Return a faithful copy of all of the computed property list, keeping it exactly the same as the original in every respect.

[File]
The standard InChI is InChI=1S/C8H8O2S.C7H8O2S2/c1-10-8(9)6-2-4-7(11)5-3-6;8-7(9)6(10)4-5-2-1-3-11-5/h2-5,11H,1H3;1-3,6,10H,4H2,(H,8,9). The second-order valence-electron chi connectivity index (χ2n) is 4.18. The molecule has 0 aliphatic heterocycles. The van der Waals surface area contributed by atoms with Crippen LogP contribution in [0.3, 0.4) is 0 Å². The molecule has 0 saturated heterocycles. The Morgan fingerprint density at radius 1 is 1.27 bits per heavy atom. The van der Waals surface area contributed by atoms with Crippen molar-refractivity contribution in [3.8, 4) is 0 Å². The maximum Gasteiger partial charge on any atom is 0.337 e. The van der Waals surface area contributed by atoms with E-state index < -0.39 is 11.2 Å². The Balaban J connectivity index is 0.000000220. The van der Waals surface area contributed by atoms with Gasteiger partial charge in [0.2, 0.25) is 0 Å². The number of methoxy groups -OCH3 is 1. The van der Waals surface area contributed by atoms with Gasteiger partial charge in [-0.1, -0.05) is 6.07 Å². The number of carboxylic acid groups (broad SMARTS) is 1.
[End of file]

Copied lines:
The standard InChI is InChI=1S/C8H8O2S.C7H8O2S2/c1-10-8(9)6-2-4-7(11)5-3-6;8-7(9)6(10)4-5-2-1-3-11-5/h2-5,11H,1H3;1-3,6,10H,4H2,(H,8,9). The second-order valence-electron chi connectivity index (χ2n) is 4.18. The molecule has 0 aliphatic heterocycles. The van der Waals surface area contributed by atoms with Crippen LogP contribution in [0.3, 0.4) is 0 Å². The molecule has 0 saturated heterocycles. The Morgan fingerprint density at radius 1 is 1.27 bits per heavy atom. The van der Waals surface area contributed by atoms with Crippen molar-refractivity contribution in [3.8, 4) is 0 Å². The maximum Gasteiger partial charge on any atom is 0.337 e. The van der Waals surface area contributed by atoms with E-state index < -0.39 is 11.2 Å². The Balaban J connectivity index is 0.000000220. The van der Waals surface area contributed by atoms with Gasteiger partial charge in [0.2, 0.25) is 0 Å². The number of methoxy groups -OCH3 is 1. The van der Waals surface area contributed by atoms with Gasteiger partial charge in [-0.1, -0.05) is 6.07 Å². The number of carboxylic acid groups (broad SMARTS) is 1.